So far I’ve glossed over some details on the town’s health insurance for the sake of simplicity. Actually, the town does not have insurance in the traditional sense; the town self-insures. In practice the town has a health insurance fund. The town, its employees, and retirees all pay into this fund. They pay a premium that is set based on expected costs. Out of this fund the town pays the various health care companies who provide health care benefits. It’s not really insurance; the town pays exactly as much as it “experiences.” That means sometimes premiums are too high or too low, and are adjusted in the following cycle based on the previous cycle’s cost experience. This system has served the town well, but it does complicate the OPEB funding discussion because it mingles retirees with current employees.

Finally, it’s worth talking about what went wrong on this issue. What went wrong so that the Finance Committee and Town Counsel found out that they were in disagreement so late in the game? Part of the problem is in the way the issue was raised. Jamieson has had a longstanding beef with the usage of Medicare Part D funds (see here in 2006, 2007, and 2007); the committee had heard the argument and rejected it. What it did not hear during hearings, during debate, and not until after debate on the article was closed, was a legal question. Maher said after the meeting that he didn’t realize the problem until late in the process, while reviewing Jamieson’s motion. I wish he and Jamieson had sent up a flare on the legal issue at that point. And really, it would have been better to figure this out in 2005 when we were first working on the proposed legislation.

Article 45 – OPEB Transfer. Voted no action. My notes are still questionable at this point – things were moving fast and unexpectedly.

Article 46 – OPEB consultant. Tabled, based on the previous article’s confusion.

Article 47 – Pension Obligation Bonds. Stephen Gilligan moved to table, and it was approved.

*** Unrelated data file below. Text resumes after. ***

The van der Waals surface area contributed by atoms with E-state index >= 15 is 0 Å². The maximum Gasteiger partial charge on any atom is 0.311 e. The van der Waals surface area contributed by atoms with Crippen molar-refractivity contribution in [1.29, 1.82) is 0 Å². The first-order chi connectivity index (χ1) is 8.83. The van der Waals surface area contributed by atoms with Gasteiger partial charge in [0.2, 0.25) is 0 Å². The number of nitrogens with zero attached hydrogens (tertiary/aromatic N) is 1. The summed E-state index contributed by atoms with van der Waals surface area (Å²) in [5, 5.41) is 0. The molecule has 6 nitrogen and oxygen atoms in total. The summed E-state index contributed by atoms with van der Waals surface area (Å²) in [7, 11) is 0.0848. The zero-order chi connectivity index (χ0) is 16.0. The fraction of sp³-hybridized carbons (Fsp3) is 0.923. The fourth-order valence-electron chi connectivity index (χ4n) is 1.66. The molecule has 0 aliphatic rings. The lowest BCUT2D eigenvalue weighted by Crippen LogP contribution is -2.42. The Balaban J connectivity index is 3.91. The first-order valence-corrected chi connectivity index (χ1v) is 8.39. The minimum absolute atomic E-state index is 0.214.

Article 48 – Permissive Legislation. Voted no action.

Article 49 – Position Reclassification. Tosti explained that this was to cover positions that had changed over time. Passed.

Articles 50 and 51 – Collective Bargaining. Tabled while negotiations continue.

Article 52 – Revolving Funds. There was a call to revive the Uncle Sam committee. There was a question about the field fee receipts – the answer was roughly $65,000, but after the deadline. There was a question about the White Goods receipts, start, and balance. I put myself in the queue to speak, but passed. I had been intending to ask about the effectiveness of the White Good fund. In 2006, I argued that it was a slush fund with no metrics to judge success or failure. It’s been two years, and they only hired an employee a few months ago. I decided to let another year pass, this time with an employee, and then ask for an analysis of the success of the fund. Article approved.

Article 53 – Budgets. Each budget was announced, and interested parties shouted “hold” for the budgets of interest. There were questions about disposal of vehicles, the new IT department, leaf pickup schedules, energy costs, and salt. We made it all the way past budget 18 (DPW) and are ready for schools (budget 20). Meeting adjourned.


Comment from RichC
Time: May 20, 2008, 7:55 am

1. Dean CarmAn, I believe.

2. Great job of summarizing the fun that is Article 44, both in the objective parts and your subjective parts.

Comment from dunster
Time: May 20, 2008, 9:42 am

Fixed. Thanks on both.

Pingback from Dan Dunn’s Podium » Finance Committee Before Meeting #8
Time: May 22, 2008, 1:28 am

[…] met at 7:30 before Town Meeting, as usual.  We had business tonight.  We discussed Article 44.  The article itself is OK, but there is a modification to the insurance budget.  The change […]

Comment from Dean
Time: May 22, 2008, 8:43 am

Article 44 was one of the more bizarre things to ever happen in the history of town meeting. Under Maher’s legal opinion (which he admitted on Wednesday was flawed) the town meeting technically voted to revoke the health insurance of every single retiree effective 7/1/2008. This was corrected on Wednesday night, but for a two day period of time we were the first and only town in the Commonwealth to take such a drastic action.

Pingback from Dan Dunn’s Podium » Town Meeting Session #8
Time: September 6, 2008, 8:28 pm

[…] to the insurance budget that resolved the legal question raised in Monday’s discussion of Article 44. Maher and Tosti both backed off some of the things said on Monday. There were questions about the […]